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Study finds ‘mixing and matching’ COVID boosters safe, effective

The data comes from the first major U.S. trial to compare the effects when mixing vaccines.

INDIANAPOLIS — As the FDA considers approving booster shots for Moderna and Johnson & Johnson, a new study found “mixing and matching” COVID-19 vaccines is safe and effective. 

The data from the National Institutes of Health is the first major U.S. trial to compare the effects when mixing different vaccines.  

“This study suggests that people who initially received the J&J go on to receive an mRNA booster,” said Dr. Shaun Grannis with the Regenstrief Institute. 

The study involved 458 volunteers that were separated into groups based on their original vaccines. They were then given one of three booster shots – Pfizer, Moderna or Johnson & Johnson. After that, their antibody levels were measured two weeks and four weeks following their shot.  

Even though all booster shots gave protection, the data shows people who initially received Johnson & Johnson but got Moderna or Pfizer boosters had a better immune response than sticking with the J&J shot.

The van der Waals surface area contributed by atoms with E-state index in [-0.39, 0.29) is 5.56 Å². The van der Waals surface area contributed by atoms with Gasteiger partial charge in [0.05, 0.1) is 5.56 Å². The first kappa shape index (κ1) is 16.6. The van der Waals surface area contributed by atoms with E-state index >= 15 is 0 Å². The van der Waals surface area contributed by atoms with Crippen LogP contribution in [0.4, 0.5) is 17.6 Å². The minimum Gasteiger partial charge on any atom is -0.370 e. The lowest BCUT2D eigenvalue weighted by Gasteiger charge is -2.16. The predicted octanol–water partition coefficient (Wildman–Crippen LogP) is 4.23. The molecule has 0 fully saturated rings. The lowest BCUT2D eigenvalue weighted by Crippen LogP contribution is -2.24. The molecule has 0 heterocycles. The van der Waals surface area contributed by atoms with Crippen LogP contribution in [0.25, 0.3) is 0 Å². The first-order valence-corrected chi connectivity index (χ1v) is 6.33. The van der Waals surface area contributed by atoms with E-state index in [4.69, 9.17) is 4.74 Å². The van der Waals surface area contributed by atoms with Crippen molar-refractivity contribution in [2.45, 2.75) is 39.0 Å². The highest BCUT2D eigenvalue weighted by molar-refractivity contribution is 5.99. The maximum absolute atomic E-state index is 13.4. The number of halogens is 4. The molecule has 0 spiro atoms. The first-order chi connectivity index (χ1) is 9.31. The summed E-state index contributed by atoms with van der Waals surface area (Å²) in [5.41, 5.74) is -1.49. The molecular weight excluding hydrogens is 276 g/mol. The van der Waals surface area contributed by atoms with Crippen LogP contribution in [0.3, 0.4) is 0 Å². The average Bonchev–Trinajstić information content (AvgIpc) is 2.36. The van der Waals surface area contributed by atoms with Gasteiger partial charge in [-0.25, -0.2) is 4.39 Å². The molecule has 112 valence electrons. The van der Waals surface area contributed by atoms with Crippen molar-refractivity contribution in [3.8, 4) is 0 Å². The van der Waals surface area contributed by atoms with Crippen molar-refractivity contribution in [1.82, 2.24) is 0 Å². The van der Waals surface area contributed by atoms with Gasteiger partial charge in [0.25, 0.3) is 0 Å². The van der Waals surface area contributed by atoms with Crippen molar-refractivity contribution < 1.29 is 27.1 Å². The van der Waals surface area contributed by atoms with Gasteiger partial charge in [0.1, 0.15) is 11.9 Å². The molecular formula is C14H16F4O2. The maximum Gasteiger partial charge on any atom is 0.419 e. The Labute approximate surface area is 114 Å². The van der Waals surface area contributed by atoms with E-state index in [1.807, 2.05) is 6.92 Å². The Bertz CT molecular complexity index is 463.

“We know the Johnson & Johnson vaccine had produced lower immunogenicity, so this would not be inconsistent with what we have seen previously,” Grannis said.  

This new research comes as millions of Americans have already received a Pfizer booster shot since its approval last month.  

The extra dose is now outpacing the number of people receiving their first and second shots. In Indiana, close to three times as many Hoosiers received a booster shot in one day compared to those who sign up for their first dose.

“This study would open the door to the Moderna and J&J folks to also get that booster,” said Grannis.  

As the demand for booster shots grows, the potential to mix and match could be a game-changer in the fight against COVID-19.  

More information about the trial is scheduled to be discussed at the FDA advisory committee meeting on Friday.  

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